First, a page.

Warrior ethos drives recruit to Corps

Warrior ethos drives recruit to Corps

PFC Christopher Lee Falls, guide, Platoon 3249, Company L, 2nd Recruit Training Battalion, stands tall among the recruits in his platoon during the battalion commanders inspection aboard Marine Corps Recruit Depot San Diego, Nov. 27. After enduing the 12 weeks of recruit training and completing the Crucible, Falls earned the title United States Marine. Photo by Cpl Matheus Hernandez.

Marine Corps Recruit Depot San Diego (November 29, 2012) – What lies within a man can be different from what lies within a warrior. A warrior contains a code of conduct within himself—a code that embodies a life where integrity, loyalty, honor, selflessness and courage are one's guide. Many people believe they can follow this code, but others know the warrior ethos is the only way of life for them.

This was the attitude that drove one recruit to making a life-changing step, which brought him to recruit training aboard Marine Corps Recruit Depot San Diego.

"I've always been sort of a history guy and the more I looked into it, I saw that history is based off the battles that have been fought by warriors," said PFC Christopher Lee Falls, guide, Platoon 3249, Company L, 2nd Recruit Training Battalion. "Growing up I felt the warrior in me, and honestly, the warrior ethos is what drew me to the Marine Corps."

Falls, a Tempe, Ariz., native, believes he found his calling when he decided to enlist in the Marine Corps. Prior to his departure to recruit training, he was working an honest job, but not something he believed he was meant for.

"I was working a dead-end job as a butcher," said Falls. "No disrespect to butchers at all, but I knew I wanted more. As a man, I wanted more in life and I knew what that meant. Individuals that are motivated and seized the opportunity are what shaped this world today."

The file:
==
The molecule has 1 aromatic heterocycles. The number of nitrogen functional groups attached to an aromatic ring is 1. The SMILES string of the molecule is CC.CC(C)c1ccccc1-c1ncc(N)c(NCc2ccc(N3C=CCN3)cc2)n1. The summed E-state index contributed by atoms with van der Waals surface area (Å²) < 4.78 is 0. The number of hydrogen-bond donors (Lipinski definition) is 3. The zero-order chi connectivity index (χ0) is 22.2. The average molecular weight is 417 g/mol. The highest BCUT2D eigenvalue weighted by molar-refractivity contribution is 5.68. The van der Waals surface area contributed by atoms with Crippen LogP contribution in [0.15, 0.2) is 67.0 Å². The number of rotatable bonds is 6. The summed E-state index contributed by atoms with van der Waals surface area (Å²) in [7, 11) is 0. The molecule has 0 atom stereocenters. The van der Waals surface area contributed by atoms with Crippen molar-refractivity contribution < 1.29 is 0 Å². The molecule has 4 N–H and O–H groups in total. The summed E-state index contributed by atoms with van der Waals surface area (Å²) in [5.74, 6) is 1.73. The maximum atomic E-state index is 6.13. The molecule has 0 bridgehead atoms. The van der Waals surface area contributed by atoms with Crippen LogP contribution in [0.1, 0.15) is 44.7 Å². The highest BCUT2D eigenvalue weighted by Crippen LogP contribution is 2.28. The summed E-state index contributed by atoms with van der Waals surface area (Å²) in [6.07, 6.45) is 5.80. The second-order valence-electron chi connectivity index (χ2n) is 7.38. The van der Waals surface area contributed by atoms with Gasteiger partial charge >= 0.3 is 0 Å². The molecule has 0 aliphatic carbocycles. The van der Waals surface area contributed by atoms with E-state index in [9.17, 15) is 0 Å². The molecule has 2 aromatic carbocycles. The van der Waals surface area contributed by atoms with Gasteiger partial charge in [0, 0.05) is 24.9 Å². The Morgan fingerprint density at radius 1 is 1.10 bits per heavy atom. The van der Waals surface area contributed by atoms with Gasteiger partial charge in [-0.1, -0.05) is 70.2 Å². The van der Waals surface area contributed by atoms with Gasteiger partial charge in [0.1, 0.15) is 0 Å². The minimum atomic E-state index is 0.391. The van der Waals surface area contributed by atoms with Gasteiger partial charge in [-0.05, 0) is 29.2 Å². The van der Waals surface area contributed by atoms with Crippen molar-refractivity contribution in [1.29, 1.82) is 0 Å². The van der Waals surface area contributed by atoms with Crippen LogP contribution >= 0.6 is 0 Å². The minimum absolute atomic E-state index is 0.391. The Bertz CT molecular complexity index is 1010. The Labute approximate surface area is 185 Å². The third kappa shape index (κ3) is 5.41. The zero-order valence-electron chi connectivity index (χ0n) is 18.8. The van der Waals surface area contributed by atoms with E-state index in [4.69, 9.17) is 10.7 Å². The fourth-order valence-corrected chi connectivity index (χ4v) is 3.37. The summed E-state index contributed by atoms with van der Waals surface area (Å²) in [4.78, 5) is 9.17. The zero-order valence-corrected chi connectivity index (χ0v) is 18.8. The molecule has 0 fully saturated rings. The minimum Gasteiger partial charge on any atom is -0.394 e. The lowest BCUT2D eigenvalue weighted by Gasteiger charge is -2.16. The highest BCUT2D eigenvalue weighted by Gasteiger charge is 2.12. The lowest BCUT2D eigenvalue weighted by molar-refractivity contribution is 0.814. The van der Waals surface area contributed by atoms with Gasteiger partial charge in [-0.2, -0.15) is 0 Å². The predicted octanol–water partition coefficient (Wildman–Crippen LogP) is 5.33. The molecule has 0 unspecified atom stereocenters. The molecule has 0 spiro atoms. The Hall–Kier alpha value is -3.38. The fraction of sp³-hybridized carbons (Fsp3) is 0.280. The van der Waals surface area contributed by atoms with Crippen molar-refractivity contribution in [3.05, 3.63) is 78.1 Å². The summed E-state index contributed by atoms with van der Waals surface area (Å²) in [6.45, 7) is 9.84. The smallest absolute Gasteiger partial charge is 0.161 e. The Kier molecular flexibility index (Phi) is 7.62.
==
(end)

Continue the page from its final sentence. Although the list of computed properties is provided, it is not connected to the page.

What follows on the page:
Although the average age for recruits going into recruit training is 19, Falls' situation was slightly different. Not only was he enlisting at the age of 27, but he was also leaving behind his family for a short while, his wife Heileigh and their 4-year-old daughter, Lilly.

"At first my wife didn't understand why I wanted to enlist, but she eventually came around," said Falls. "She expressed how she felt about it, but still stood by my side and supported me. I also wanted to give my daughter a reason to be proud of me."

Immediately after Falls succumbed to the demanding lifestyle of recruit training, he became the image of his platoon as the guide, a leader that stood out amongst them all, according to GySgt Marshall Rojas, senior drill instructor, Plt. 3249, Co. L.

"I've had 7 cycles as a drill instructor and he is the best guide I've had. He's very dedicated and loyal to the platoon and his drill instructors," said Rojas. "He's a natural born leader and you can see it. Recruits just gravitate toward him. He's like the big brother of the platoon."

Having a background of playing sports, Falls understood the team factor and lead his platoon throughout recruit training. He took what he learned as a leader and used his skills which helped him out significantly.

"I think he is going to make a great Marine," said Rojas, an Aurora, Ill., native. "He has the moral strength to withstand any type of hardship that comes his way and all around he's a good individual. I believe he will be a good addition to the Marine Corps."

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